The Supreme Court ruled in June 2006 that the tribunals were neither authorized by Congress nor required by military necessity, and it halted them until Congress rewrote the law. The court also repudiated Gonzales’ legal claim, made in a January 2002 memo embraced by Bush, that the president had the authority to exempt detainees captured in Afghanistan from the human-rights protections in the Geneva Conventions.

Gonzales had sought to justify his position by asserting that the counterterrorism effort made the conventions’ detainee-treatment rules “obsolete” — a viewpoint that outraged then-Secretary of State Colin Powell and Gen. Richard Myers, then chairman of the Joint Chiefs of Staff. A Defense Department panel later concluded that Bush’s decision to accept Gonzales’ advice helped provoke abusive interrogation practices in Iraq.

When the Supreme Court ruled the administration’s position illegal, it affirmed that the Geneva Conventions must be applied to detainees held anywhere. So Gonzales and his deputies last fall persuaded Congress to raise the threshold for criminal prosecutions for violating the conventions, and to allow the military to introduce evidence from confessions obtained through “cruel, unusual, or inhumane” interrogations before 2005. Congress is now discussing whether to change that law.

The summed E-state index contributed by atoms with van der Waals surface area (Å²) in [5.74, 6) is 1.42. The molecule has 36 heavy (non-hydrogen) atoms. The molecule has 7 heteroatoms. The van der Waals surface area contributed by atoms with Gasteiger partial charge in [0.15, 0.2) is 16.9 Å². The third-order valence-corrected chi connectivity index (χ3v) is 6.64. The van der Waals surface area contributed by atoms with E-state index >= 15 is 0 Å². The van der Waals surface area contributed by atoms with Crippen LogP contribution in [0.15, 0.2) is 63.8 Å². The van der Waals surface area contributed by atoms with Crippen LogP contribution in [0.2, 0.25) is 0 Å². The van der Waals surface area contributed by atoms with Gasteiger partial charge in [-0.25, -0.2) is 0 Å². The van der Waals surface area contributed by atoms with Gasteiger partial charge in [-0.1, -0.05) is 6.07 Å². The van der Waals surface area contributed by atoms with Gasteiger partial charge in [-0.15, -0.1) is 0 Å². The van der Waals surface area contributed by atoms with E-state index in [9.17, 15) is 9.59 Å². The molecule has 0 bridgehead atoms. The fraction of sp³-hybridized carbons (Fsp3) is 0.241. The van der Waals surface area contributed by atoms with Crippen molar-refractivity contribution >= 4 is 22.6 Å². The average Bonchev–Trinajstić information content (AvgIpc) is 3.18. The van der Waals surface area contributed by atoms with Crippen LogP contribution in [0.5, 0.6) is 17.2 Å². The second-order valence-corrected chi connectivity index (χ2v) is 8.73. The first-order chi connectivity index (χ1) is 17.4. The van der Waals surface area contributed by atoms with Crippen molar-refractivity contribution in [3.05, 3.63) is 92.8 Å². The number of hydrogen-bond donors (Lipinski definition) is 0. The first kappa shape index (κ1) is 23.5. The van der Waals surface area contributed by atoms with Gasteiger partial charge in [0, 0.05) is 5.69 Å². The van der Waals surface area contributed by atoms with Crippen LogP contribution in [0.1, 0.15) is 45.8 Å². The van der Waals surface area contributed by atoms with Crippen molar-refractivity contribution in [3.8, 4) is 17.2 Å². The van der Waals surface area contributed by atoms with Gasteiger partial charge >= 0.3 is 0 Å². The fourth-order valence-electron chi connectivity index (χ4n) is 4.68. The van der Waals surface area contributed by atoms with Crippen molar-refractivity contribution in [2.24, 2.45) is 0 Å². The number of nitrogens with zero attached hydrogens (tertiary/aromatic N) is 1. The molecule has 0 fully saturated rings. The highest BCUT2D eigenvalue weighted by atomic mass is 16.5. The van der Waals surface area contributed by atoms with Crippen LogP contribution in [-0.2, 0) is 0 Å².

Gonzales was also closely associated with a controversial loosening, in August 2002, of the U.S. definition of prohibited torture. The underlying legal opinion was written for the CIA by the Justice Department, but it was briefed twice to Gonzales at the White House before its adoption. Those sessions included detailed descriptions of the suffering that detainees would experience during CIA interrogations that incorporated such methods as simulated drowning.